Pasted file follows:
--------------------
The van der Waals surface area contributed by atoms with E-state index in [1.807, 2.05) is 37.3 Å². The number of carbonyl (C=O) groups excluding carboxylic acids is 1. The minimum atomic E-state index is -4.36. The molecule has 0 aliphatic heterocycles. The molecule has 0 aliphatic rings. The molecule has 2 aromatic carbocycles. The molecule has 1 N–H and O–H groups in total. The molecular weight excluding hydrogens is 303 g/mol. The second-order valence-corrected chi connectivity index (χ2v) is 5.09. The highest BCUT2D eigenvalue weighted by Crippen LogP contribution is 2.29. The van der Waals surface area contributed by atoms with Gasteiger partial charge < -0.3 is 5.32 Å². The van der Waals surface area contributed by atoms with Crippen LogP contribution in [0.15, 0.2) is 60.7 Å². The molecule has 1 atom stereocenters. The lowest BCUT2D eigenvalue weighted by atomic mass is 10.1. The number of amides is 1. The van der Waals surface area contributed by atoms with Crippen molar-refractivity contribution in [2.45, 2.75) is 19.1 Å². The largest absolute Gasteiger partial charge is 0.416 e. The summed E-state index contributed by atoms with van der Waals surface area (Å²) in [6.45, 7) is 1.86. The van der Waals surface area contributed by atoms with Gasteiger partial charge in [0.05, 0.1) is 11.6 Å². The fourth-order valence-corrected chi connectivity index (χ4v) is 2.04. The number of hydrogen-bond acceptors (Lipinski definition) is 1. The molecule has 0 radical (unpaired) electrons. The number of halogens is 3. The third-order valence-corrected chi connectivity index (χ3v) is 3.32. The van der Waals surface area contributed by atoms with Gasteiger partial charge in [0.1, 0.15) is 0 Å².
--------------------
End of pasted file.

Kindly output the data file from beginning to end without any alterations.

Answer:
The van der Waals surface area contributed by atoms with E-state index in [1.807, 2.05) is 37.3 Å². The number of carbonyl (C=O) groups excluding carboxylic acids is 1. The minimum atomic E-state index is -4.36. The molecule has 0 aliphatic heterocycles. The molecule has 0 aliphatic rings. The molecule has 2 aromatic carbocycles. The molecule has 1 N–H and O–H groups in total. The molecular weight excluding hydrogens is 303 g/mol. The second-order valence-corrected chi connectivity index (χ2v) is 5.09. The highest BCUT2D eigenvalue weighted by Crippen LogP contribution is 2.29. The van der Waals surface area contributed by atoms with Gasteiger partial charge < -0.3 is 5.32 Å². The van der Waals surface area contributed by atoms with Crippen LogP contribution in [0.15, 0.2) is 60.7 Å². The molecule has 1 atom stereocenters. The lowest BCUT2D eigenvalue weighted by atomic mass is 10.1. The number of amides is 1. The van der Waals surface area contributed by atoms with Crippen molar-refractivity contribution in [2.45, 2.75) is 19.1 Å². The largest absolute Gasteiger partial charge is 0.416 e. The summed E-state index contributed by atoms with van der Waals surface area (Å²) in [6.45, 7) is 1.86. The van der Waals surface area contributed by atoms with Gasteiger partial charge in [0.05, 0.1) is 11.6 Å². The fourth-order valence-corrected chi connectivity index (χ4v) is 2.04. The number of hydrogen-bond acceptors (Lipinski definition) is 1. The molecule has 0 radical (unpaired) electrons. The number of halogens is 3. The third-order valence-corrected chi connectivity index (χ3v) is 3.32. The van der Waals surface area contributed by atoms with Gasteiger partial charge in [0.1, 0.15) is 0 Å².